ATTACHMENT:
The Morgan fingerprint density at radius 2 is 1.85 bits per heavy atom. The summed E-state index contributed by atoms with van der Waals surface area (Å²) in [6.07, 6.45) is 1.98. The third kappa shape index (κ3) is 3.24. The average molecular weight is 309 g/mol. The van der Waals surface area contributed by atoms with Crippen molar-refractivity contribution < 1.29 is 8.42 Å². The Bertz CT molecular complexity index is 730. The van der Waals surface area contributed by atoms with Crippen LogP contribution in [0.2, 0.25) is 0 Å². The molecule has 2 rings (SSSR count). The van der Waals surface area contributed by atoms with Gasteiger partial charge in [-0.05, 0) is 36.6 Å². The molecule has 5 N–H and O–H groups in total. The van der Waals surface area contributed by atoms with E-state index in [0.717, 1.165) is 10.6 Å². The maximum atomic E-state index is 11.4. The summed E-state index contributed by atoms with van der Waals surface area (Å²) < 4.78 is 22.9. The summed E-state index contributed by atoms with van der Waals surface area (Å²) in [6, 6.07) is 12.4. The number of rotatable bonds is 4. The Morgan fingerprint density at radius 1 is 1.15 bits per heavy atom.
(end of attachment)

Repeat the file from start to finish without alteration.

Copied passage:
The Morgan fingerprint density at radius 2 is 1.85 bits per heavy atom. The summed E-state index contributed by atoms with van der Waals surface area (Å²) in [6.07, 6.45) is 1.98. The third kappa shape index (κ3) is 3.24. The average molecular weight is 309 g/mol. The van der Waals surface area contributed by atoms with Crippen molar-refractivity contribution < 1.29 is 8.42 Å². The Bertz CT molecular complexity index is 730. The van der Waals surface area contributed by atoms with Crippen LogP contribution in [0.2, 0.25) is 0 Å². The molecule has 2 rings (SSSR count). The van der Waals surface area contributed by atoms with Gasteiger partial charge in [-0.05, 0) is 36.6 Å². The molecule has 5 N–H and O–H groups in total. The van der Waals surface area contributed by atoms with E-state index in [0.717, 1.165) is 10.6 Å². The maximum atomic E-state index is 11.4. The summed E-state index contributed by atoms with van der Waals surface area (Å²) < 4.78 is 22.9. The summed E-state index contributed by atoms with van der Waals surface area (Å²) in [6, 6.07) is 12.4. The number of rotatable bonds is 4. The Morgan fingerprint density at radius 1 is 1.15 bits per heavy atom.